Village re-opening, 1971
A light-up plastic dance floor and psychedelic black-light murals were just some of the new lighting features touted by The Village nightclub, which re-opened in 1971 after moving from its original location to make way for a city parking garage.
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Excerpts and summaries of news stories from the former Intelligencer Journal, Lancaster New Era and Sunday News that focus on the events in the county’s past that are noteworthy, newsworthy or just strange.

25 years ago

In 1996, the Pennsylvania State Police Academy in Hershey was seeking new recruits - in particular, recruits with four legs and weighing in at about 1,200 pounds.

The State Police mounted units were running a bit short on mounts, so the academy turned to the public for donations. That call resulted in two new geldings, Apollo and Arden, joining the force for training.

The academy's stables could accommodate 28 horses; the two donated steeds brought the current total to 24, so more donations of healthy horses between 5 and 15 years old were still being sought.

Over the years, many horses were donated to the State Police - some were retired racehorses, some were family pets, one was even left to the force in a will.

The new equine recruits were ready to undergo an extensive training that included everything from learning to walk on strange surfaces to being acclimated to gunfire.

In the headlines:

FBI searches Olympic guard's home // Officials say no charges filed yet in bombing

Wheaties redesigning boxes to showcase Olympic heroes

Safer vaccine for whooping cough gets FDA approval

Check out the August 1, 1996, Intelligencer Journal here.

50 years ago

The Village nightclub was ready for a grand re-opening in 1971, and an all-new light show was at the top of the list of upgrades.

The club had to move from its original location on East Chestnut Street to make way for the Duke Street Parking Garage, and owners Peter Photis and John Patounis wanted to retain the layout and feel of the original spot - but with a massive change to the dance floor and lighting rigs.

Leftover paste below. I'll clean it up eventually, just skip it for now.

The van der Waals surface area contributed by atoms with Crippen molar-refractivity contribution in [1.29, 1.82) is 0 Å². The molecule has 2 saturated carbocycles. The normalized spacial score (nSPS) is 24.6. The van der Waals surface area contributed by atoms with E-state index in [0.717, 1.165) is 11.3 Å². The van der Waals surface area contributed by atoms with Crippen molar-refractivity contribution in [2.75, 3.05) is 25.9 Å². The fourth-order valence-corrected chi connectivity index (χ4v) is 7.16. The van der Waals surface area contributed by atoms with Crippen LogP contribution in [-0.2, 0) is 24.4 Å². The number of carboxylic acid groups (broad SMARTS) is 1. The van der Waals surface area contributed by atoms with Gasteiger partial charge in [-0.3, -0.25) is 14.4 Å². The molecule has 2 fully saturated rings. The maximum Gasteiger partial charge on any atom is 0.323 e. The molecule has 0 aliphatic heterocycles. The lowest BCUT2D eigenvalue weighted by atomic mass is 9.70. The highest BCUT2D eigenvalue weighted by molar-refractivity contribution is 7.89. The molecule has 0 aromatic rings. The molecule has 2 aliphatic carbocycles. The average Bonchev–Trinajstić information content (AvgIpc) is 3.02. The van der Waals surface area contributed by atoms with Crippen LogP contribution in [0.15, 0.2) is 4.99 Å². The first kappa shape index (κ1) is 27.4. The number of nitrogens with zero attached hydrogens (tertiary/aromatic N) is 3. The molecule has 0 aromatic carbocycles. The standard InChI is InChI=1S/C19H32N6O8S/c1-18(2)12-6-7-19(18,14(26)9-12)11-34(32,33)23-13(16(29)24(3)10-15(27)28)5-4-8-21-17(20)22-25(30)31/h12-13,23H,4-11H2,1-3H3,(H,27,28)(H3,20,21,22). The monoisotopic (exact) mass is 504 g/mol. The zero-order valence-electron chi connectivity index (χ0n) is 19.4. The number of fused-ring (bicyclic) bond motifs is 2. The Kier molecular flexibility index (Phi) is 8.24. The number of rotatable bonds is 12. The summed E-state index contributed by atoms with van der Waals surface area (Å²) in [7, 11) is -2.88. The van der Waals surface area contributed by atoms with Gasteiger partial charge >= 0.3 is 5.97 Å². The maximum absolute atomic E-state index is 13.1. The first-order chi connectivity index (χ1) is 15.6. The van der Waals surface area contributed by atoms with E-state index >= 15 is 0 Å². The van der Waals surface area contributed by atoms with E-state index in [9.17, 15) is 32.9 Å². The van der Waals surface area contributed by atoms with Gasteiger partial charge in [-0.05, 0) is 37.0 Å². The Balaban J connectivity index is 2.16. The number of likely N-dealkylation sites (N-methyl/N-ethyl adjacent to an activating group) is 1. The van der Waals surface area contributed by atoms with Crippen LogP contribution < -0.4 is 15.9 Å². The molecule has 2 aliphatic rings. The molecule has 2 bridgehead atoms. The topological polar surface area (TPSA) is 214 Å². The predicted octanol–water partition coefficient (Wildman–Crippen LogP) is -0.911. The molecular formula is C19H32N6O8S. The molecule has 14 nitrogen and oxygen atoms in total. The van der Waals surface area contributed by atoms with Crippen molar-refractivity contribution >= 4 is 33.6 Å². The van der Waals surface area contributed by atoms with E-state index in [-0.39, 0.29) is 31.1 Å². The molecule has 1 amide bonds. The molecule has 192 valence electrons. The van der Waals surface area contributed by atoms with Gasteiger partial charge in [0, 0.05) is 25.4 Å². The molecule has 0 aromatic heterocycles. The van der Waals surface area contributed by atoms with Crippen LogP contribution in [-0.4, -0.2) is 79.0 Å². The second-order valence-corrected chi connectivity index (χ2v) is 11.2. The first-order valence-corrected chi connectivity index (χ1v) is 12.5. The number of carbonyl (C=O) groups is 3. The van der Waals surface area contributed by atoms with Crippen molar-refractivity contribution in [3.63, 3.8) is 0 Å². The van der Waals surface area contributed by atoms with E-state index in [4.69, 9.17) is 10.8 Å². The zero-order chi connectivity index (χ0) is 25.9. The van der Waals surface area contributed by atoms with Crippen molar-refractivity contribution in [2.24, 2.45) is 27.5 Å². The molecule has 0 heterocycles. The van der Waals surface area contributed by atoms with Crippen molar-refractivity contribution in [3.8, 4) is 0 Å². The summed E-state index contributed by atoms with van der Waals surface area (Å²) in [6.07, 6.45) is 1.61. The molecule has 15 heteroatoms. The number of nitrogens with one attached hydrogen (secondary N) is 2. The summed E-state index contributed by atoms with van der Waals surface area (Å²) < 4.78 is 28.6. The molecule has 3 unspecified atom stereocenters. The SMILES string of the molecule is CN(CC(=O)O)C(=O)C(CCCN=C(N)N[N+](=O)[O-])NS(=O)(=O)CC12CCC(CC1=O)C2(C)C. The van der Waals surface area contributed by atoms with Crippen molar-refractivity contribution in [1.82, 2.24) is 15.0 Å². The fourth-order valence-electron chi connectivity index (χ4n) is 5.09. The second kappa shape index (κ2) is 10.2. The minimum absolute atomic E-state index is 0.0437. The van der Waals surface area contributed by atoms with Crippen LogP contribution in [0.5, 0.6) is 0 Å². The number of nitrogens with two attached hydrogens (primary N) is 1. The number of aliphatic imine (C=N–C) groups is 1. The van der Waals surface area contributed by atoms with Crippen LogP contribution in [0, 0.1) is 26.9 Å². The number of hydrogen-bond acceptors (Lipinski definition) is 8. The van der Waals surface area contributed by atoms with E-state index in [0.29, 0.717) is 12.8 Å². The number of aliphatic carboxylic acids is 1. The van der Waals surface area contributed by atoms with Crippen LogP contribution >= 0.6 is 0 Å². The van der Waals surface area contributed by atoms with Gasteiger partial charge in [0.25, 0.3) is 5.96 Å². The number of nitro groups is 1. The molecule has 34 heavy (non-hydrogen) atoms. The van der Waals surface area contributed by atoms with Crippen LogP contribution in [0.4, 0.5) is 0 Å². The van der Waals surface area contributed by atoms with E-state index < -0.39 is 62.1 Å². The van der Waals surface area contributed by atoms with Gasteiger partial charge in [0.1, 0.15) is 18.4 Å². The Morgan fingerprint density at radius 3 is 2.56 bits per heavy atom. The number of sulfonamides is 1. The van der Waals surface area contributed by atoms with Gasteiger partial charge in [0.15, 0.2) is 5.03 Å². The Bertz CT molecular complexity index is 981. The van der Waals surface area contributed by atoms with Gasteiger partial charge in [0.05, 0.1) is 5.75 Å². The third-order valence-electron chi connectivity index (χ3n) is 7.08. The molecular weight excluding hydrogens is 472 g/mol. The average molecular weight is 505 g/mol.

The lighting was described in the Sunday News as "unlike anything experienced thus far" in Lancaster's nightlife history. The sunken dance floor was covered with 64 translucent plastic tiles with sound-sensitive lighting mounted below them so the light-up floor would pulse in different colors along with the music. Strobe lights were mounted all around the dance floor, and a variety of colored lighting rigs hung from the ceiling, bathing dancers, performers and the walls with color washes and projected images.

More traditional cut-glass "disco balls" - though this was well before the rise of disco - supplemented the display, as did kaleidoscope projectors and a series of psychedelic black-light murals.

In the headlines:

Apollo 15 explorers probe base of a moon mountain

Viet Cong links POWs, pullout

Vice president approached as Mideast envoy

Check out the August 1, 1971, Sunday News here.

75 years ago

A national postwar trend found its way to Lancaster in 1946, as returning veterans looking to start families took advantage of the new development of "prefab" homes.

A response to the both the housing shortage and the trend toward suburbanization after World War II, prefabricated houses were inexpensive and quick to build.

In Lancaster, the first building permit for a postwar prefab house was issued to Frank Gaenzle, 25, who would build his house at 622 Fifth St.

Other prefab houses were under construction in the county, from Lancaster Township to Quarryville. 

Lancaster real estate agent J. Herbert Fehl said all of his customers seeking prefab houses were servicemen recently returned from the war - and as of August 1, 1946, he had 50 orders for the homes. He hoped to have 20 built by the end of the year, with the rest being constructed in the spring of 1947. 

In the headlines:

Truman tells all agencies to economize

Trieste plan is attacked by Yugoslavs

Three missing subs on lagoon floor

Check out the August 1, 1946, Lancaster New Era here.

100 years ago

A 20-minute hailstorm pummeled Lancaster County on July 31, 1921, destroying large swaths of tobacco and corn crops.

Damage to the crops was estimated to be in the thousands of dollars. The hailstones were reported to be so large and falling in such quantity that even in the blazing sun after the storm, the ice globules took more than an hour to melt.

The storm hit with greatest intensity near the Susquehanna River, between Conestoga and Safe Harbor.

In the headlines:

Veil of secrecy in Irish peace parley

Taft takes oath as Chief Justice of the United States Supreme Court

Check out the August 1, 1921, Lancaster Intelligencer here.

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